I Often Quote Myself. It Adds Spice To My Conversation

George Bernard Shaw? Brendan Behan? Reba Lombard? Arthur Caesar? George Jean Nathan? Erskine Johnson? Apocryphal?

Dear Quote Investigator: A remarkably large number of utterances from the prominent Irish playwright George Bernard Shaw appear in quotation collections. Apparently, he once humorously commented on his quoteworthiness. Here are three versions:

  • I often quote myself. It adds spice to my conversation.
  • I like to quote from myself; it adds spice to the conversation
  • I always quote myself. It adds spice to the conversation.

Did Shaw really make one of these remarks? Would you please explore this topic?

Quote Investigator: The earliest match known to QI appeared in the June 1943 issue of “Reader’s Digest” magazine within a section called “Patter” which printed miscellaneous quotations. Boldface added to excerpts by QI: 1

Bernard Shaw once remarked: “I often quote myself. It adds spice to my conversation.”

QI has not found this quotation in the writings or interviews of Shaw. The items in “Patter” were contributed by readers who received compensation, and some items were of doubtful accuracy. Shaw died in 1950; hence, this quotation was circulating for several years while he was alive which increases its credibility. Nevertheless, QI does not know whether this quotation is authentic.

Below are additional selected citations in chronological order.

Continue reading I Often Quote Myself. It Adds Spice To My Conversation

Notes:

  1. 1943 June, Reader’s Digest, Volume 42, Patter, Quote Page 18, Column 2, The Reader’s Digest Association, Pleasantville, New York. (Verified with hardcopy)

All I Want Is a Story. If You Have a Message, Send It by Western Union

Samuel Goldwyn? Humphrey Bogart? Ed Sullivan? Moss Hart? John Ford? Brendan Behan? Harry Warner? Anonymous?

Dear Quote Investigator: Storytellers often wish to do more than simply entertain. They wish to instruct their audiences via a didactic narrative. Yet, the primary concern of the producers of films and plays is financial success. This tension is illustrated by the following dialog:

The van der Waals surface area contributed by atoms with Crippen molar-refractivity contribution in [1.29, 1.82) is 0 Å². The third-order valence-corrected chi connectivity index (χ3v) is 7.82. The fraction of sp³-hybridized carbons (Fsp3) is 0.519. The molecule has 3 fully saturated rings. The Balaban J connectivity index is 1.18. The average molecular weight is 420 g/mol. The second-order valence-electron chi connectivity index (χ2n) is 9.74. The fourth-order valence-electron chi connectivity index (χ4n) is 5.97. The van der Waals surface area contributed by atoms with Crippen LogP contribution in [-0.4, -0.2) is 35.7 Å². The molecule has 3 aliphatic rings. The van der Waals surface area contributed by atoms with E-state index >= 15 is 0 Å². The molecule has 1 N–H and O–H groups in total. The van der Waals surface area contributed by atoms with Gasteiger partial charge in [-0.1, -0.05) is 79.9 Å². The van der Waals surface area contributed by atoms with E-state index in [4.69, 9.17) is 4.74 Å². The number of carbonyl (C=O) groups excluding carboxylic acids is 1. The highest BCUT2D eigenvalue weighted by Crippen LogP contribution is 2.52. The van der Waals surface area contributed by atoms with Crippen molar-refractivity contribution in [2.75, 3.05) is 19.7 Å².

Storyteller: I plan to tell a tale that has a powerful message.
Producer: If you’ve got a message, send it by Western Union.

Western Union began as a telegraph company, and it operated the dominant communication system in the U.S. for many decades. The telegram service was shut down in 2006.

The sardonic response above has been credited to movie producer Samuel Goldwyn, playwright Moss Hart, Hollywood star Humphrey Bogart, and others. Would you please explore this topic?

Quote Investigator: The earliest match located by QI appeared in the newspaper column of Aleen Wetstein in 1940. She relayed an anecdote from an unnamed screenwriter who was working with a collaborator on a gangster picture for Samuel Goldwyn. The collaborator desired to insert a message of social significance into the film. Emphasis added to excerpts by QI: 1

Finally in Goldwyn’s office, the second writer outlined his idea. “Mr. Goldwyn,” he said, “this is a wonderful opportunity to point out labor’s battle against capitalism. You have a chance here to bring a great message to the people.”

Goldwyn looked at him. “Messages, messages,” he said. “From Western Union you get messages. From me you get pictures.”

Below are additional selected citations in chronological order.

Continue reading All I Want Is a Story. If You Have a Message, Send It by Western Union

Notes:

  1. 1940 July 27, The Pittsburgh Press, One Girl Chorus: If Goldwyn Has a Message He’ll Keep It On a Telegram by Aleen Wetstein, Quote Page 17, Column 3, Pittsburgh, Pennsylvania. (Newspapers_com)